American Noir

    Semester: 

    Fall

    Offered: 

    2021
    This class will examine noir not only as an aesthetic—brutality disguised in beauty—but also as a social commentary on American life in the 1940s and 50s. How did cultural conceptions of the tough guy and femme fatale reflect or shape the gender and sexual politics of the era? How did noir speak to anxieties surrounding race, ethnicity, and social class? And how did America’s anti-heroes reflect a changing conception of nationhood and citizenship in the atomic age? By looking at cultural works like films, novels, and true crime pieces in the context of postwar psychology and sociology, we will consider what audiences’ fascination with violence, murder, and deceit revealed about the American identity.... Read more about American Noir

    Questions of Theory

    Semester: 

    Fall

    Offered: 

    2021

    To explore key literary, cultural and critical theories, we pose questions through readings of classic and contemporary theorists, from Aristotle to Kant, Schiller, Arendt, Barthes, Foucault, Glissant, Ortiz, Kittler, and Butler, among others. Their approaches include aesthetics, (post)structuralism, (post)colonialism, media theory, gender theory, ecocriticism. Each seminar addresses a core reading and a cluster of variations. Weekly writing assignments will formulate a question that addresses the core texts to prepare for in-class discussions and interpretive activities.... Read more about Questions of Theory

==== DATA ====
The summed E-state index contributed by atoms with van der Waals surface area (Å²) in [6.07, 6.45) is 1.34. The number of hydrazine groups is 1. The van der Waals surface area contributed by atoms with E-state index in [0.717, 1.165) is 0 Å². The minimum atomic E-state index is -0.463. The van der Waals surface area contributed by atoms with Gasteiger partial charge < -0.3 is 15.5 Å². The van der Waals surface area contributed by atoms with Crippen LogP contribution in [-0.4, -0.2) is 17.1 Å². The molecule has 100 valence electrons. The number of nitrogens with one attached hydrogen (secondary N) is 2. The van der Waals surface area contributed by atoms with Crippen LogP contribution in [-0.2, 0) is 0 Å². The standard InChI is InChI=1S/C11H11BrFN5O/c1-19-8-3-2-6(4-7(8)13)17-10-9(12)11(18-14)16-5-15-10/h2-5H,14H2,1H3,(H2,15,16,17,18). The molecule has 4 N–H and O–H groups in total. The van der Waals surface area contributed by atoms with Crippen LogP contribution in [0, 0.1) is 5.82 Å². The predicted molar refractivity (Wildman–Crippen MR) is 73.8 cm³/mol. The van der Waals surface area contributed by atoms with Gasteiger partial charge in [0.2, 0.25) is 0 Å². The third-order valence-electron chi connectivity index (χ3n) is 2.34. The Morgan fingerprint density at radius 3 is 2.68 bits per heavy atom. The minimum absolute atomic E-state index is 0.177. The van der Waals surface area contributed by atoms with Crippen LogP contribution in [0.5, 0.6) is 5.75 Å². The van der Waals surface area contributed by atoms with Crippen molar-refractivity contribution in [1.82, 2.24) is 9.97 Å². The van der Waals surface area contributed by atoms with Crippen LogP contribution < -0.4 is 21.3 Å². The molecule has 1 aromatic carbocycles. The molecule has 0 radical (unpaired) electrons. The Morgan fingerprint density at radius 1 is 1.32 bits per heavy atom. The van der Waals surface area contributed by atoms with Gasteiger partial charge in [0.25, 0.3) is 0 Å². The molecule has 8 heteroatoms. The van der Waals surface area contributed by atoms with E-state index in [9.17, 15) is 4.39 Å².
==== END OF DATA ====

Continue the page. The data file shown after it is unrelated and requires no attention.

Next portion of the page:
Spiritual Paths to Abstract Art

    Semester: 

    Fall

    Offered: 

    2021
    Approaching 20th-century abstract art through the lens of religious studies, this course explores alternatives to twentieth-century narratives of modern art centered on the existential crisis of a heroic-- usually male, Caucasian and secular—individual.  In contrast, we will center paths to abstraction in which a departure from or repurposing of the figure emanates from spiritual sources not usually associated with modernity.  Locating the artists’ work within their biographies and their communities, the course focuses on abstraction as a vehicle for delving intersections of spirituality with history, race, ethnicity, class, gender and sexuality.... Read more about Spiritual Paths to Abstract Art

    Mystical Theology

    Semester: 

    Fall

    Offered: 

    2021
    This course will examine the history of mystical theology in early and medieval Christianity. Through a close reading of primary texts in translation we will explore the practices through which the mystical life is pursued; the interplay of affirmation (kataphasis) and negation (apophasis) in language and images surrounding mystical reading, prayer, and meditation; varying conceptions of mystical union and annihilation; and the role of gender and what we might call sexuality within texts about the mystical life. Jointly offered in the Faculty of Arts and Sciences as Religion 1448.... Read more about Mystical Theology